Jewish World Review May 6, 2003 / 4 Iyar, 5763

Lou Dobbs

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Optimism is unfashionable, but here's some anyway | Here we go again. Media criticism of the Bush administration is mounting, and those nine or 10 candidates for the Democratic presidential nomination seemingly can't find anything the Bush administration has done right.

Oh, sure, there's been regime change in Iraq, but the U.S. military required three whole weeks to take Baghdad. In the three weeks since Baghdad fell, the United States, United Kingdom and the coalition haven't been able to create a democracy in Iraq. And, as of right now, it looks as though President Bush won't be able to cut taxes by more than $350 billion.

What a terrible mess.

But let me suggest that we may not be in as sorry a state as some of Bush's critics claim. Please don't make too much of these positives, because there's a premium now on hand-wringing and negativity.

Confidence in the direction of the country is up. Confidence in the economy is up. Confidence in the markets is up.

The president recently declared that the major combat in Iraq is over. Saddam Hussein has been deposed. There are also new indications that terror attacks throughout the world are declining. The State Department's annual report on global terrorism says the number of terror attacks fell 44 percent last year, to the lowest level in three decades. And international mediators have formally presented Israel and Palestine with a new plan to bring peace to the Middle East after more than half a century of conflict.

In terms of the economy, recent developments are also mostly positive. First-quarter earnings for S&P 500 companies are running nearly 14 percent higher than they were a year ago. Oil prices are down sharply from prewar levels. Mortgage rates are back near record lows. Washington will likely deliver another boost to the economy by passing a version of President Bush's economic growth package. And according to an ABC/Washington Post poll from mid-April, 65 percent of those surveyed said they were satisfied with the way things are going - up sharply from February.

There's also good news on the financial markets. Investor confidence is improving. The UBS/Gallup Index of Investor Optimism is now at its highest level in 10 months, with more than half of those surveyed saying now is a good time to invest. And judging from the market's performance in April, they may be right. The Dow Jones Industrial Average climbed 6 percent - its biggest one-month advance in six months. The Nasdaq Composite surged 9 percent.

And Wall Street regulators are cracking down on corporate abuses. Last week, Wall Street securities firms and regulators finalized a $1.4 billion settlement to stop biased stock research. And the Justice Department on Thursday announced charges against eight former Enron executives.

I realize it's unfashionable in some quarters to be optimistic now, but let's put these positive developments in the context of the disturbing events of past three years.

We had the bursting of the telecom and technology bubble. We had the first bitterly contested presidential election in 130 years. We had the end of the longest economic expansion in our country's history. We had the worst market collapse since the 1930s. We had the recession of 2001. We had the Sept. 11 terrorist attacks. We had the worst corporate corruption scandal in our country's history. We had the war against Saddam Hussein. And now we have the outbreak of the SARS virus.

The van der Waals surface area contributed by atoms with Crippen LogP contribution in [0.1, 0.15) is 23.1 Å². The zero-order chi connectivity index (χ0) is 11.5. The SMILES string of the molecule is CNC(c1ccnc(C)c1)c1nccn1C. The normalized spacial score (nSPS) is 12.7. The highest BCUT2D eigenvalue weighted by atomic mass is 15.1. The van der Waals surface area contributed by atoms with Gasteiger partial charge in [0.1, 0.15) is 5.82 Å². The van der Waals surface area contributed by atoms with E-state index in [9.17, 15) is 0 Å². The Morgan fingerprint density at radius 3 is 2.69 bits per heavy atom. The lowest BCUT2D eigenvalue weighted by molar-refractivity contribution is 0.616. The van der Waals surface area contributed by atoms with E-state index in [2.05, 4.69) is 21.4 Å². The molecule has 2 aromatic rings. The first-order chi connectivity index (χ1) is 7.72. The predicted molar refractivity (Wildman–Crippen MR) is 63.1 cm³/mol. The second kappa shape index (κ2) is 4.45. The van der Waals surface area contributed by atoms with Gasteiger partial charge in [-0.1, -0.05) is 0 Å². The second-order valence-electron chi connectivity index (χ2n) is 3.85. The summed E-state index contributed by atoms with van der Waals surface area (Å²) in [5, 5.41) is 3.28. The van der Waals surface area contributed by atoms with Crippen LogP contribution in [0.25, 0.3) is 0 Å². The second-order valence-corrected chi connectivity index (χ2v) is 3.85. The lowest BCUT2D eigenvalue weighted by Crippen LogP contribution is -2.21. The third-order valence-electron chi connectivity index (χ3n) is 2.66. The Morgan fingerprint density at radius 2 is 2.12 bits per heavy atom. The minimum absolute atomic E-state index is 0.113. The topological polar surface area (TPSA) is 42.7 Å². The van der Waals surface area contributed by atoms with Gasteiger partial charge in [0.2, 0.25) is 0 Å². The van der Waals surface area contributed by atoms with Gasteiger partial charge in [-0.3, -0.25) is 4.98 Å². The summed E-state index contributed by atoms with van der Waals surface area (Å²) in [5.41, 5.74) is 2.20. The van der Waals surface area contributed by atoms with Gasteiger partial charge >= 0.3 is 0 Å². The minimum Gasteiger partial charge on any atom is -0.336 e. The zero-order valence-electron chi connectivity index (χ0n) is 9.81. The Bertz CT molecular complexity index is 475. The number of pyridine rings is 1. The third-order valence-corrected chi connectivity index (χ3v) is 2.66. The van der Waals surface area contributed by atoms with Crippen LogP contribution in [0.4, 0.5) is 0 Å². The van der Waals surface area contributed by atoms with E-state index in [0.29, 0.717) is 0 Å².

Against that background, things are beginning to brighten a bit. If I weren't afraid of offending the naysayers, I'd have to say that all the positives we're seeing in our political economy could well add up to something that could actually be called progress.

What the heck. I'll say it: We're making progress.

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Lou Dobbs is the anchor and managing editor of CNN's "Lou Dobbs Moneyline." Comment by clicking here.

04/29/03: Nuclear nightmare
04/22/03: Naysayers ignore signs of economic recovery
04/15/03: Game over--but for whom?
04/08/03: No more fool's games
03/31/03: United States must seriously review foreign economic and political relationships
03/24/03: Delusional Chirac may be a thorn in coalition's side, but new alliances are forming in response to 21st-Century threats without him and UN
03/18/03: Bush critics offer little more than hyperbole
03/11/03: Geopolitical visibility
03/04/03: Freedom: Our best export
02/27/03: Guns, butter and greasing the way
02/18/03: Looking for a silver lining
02/10/03: Space program remains a valuable investment
02/04/03: Hi pal, come back
01/28/03: Bush address a chance to bolster confidence
01/22/03: Here we go again!
01/14/03: Bush's bold bid
01/07/03: The only thing certain is uncertainty
12/30/02: No need to be so negative as new year approaches
12/23/02: NY's AG deserves credit for settlement
12/18/02: Critics of Bush nominees should tone down rhetoric
12/09/02: A lot rides on prez's Treasury pick
12/04/02: A fast fix for corporate credibility?
11/26/02: Urge to merge is hard to resist
11/19/02: Are we really so bad off?
11/12/02: Bush's lucky week bodes well for recovery
11/05/02: Wall Street firms treat investors as fools
10/29/02: Earnings estimates offer some hope
10/22/02: Economy's strength tied to national security
10/17/02: Harvey Pitt, get real!
10/08/02:Are we experiencing the fall before the rise?
10/01/02: Concerns about earnings are justified
09/24/02: Business leaders must abandon stall tactics
09/17/02: Wall Street's reality check
09/12/02: There's no better time for leaders to show resolve


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